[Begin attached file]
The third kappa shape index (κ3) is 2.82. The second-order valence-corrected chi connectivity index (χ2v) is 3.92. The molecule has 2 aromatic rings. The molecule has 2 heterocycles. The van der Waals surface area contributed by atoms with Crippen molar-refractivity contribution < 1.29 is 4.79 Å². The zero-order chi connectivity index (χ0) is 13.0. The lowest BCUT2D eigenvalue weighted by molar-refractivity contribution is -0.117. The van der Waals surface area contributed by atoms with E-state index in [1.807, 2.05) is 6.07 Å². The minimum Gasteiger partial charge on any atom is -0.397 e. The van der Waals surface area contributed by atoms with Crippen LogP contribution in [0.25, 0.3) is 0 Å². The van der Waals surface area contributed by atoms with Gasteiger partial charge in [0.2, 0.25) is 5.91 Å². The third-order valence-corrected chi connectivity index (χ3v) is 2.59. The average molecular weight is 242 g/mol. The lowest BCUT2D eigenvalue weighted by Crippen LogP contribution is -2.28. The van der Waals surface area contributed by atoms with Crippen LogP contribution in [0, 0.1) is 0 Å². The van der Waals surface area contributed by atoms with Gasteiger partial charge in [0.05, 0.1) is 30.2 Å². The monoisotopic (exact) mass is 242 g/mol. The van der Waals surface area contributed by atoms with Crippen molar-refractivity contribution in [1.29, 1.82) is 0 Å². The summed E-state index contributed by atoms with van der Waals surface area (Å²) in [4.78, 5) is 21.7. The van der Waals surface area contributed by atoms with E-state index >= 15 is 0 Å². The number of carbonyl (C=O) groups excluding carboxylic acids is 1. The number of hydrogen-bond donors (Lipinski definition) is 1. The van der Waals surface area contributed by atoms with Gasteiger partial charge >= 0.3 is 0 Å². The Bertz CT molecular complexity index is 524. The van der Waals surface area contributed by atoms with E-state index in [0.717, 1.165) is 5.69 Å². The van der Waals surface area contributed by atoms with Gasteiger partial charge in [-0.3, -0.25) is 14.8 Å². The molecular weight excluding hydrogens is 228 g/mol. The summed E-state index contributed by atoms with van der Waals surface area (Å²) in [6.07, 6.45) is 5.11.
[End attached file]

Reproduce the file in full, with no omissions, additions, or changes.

The third kappa shape index (κ3) is 2.82. The second-order valence-corrected chi connectivity index (χ2v) is 3.92. The molecule has 2 aromatic rings. The molecule has 2 heterocycles. The van der Waals surface area contributed by atoms with Crippen molar-refractivity contribution < 1.29 is 4.79 Å². The zero-order chi connectivity index (χ0) is 13.0. The lowest BCUT2D eigenvalue weighted by molar-refractivity contribution is -0.117. The van der Waals surface area contributed by atoms with E-state index in [1.807, 2.05) is 6.07 Å². The minimum Gasteiger partial charge on any atom is -0.397 e. The van der Waals surface area contributed by atoms with Crippen LogP contribution in [0.25, 0.3) is 0 Å². The van der Waals surface area contributed by atoms with Gasteiger partial charge in [0.2, 0.25) is 5.91 Å². The third-order valence-corrected chi connectivity index (χ3v) is 2.59. The average molecular weight is 242 g/mol. The lowest BCUT2D eigenvalue weighted by Crippen LogP contribution is -2.28. The van der Waals surface area contributed by atoms with Crippen LogP contribution in [0, 0.1) is 0 Å². The van der Waals surface area contributed by atoms with Gasteiger partial charge in [0.05, 0.1) is 30.2 Å². The monoisotopic (exact) mass is 242 g/mol. The van der Waals surface area contributed by atoms with Crippen molar-refractivity contribution in [1.29, 1.82) is 0 Å². The summed E-state index contributed by atoms with van der Waals surface area (Å²) in [4.78, 5) is 21.7. The van der Waals surface area contributed by atoms with E-state index >= 15 is 0 Å². The number of carbonyl (C=O) groups excluding carboxylic acids is 1. The number of hydrogen-bond donors (Lipinski definition) is 1. The van der Waals surface area contributed by atoms with Gasteiger partial charge >= 0.3 is 0 Å². The Bertz CT molecular complexity index is 524. The van der Waals surface area contributed by atoms with E-state index in [0.717, 1.165) is 5.69 Å². The van der Waals surface area contributed by atoms with Gasteiger partial charge in [-0.3, -0.25) is 14.8 Å². The molecular weight excluding hydrogens is 228 g/mol. The summed E-state index contributed by atoms with van der Waals surface area (Å²) in [6.07, 6.45) is 5.11.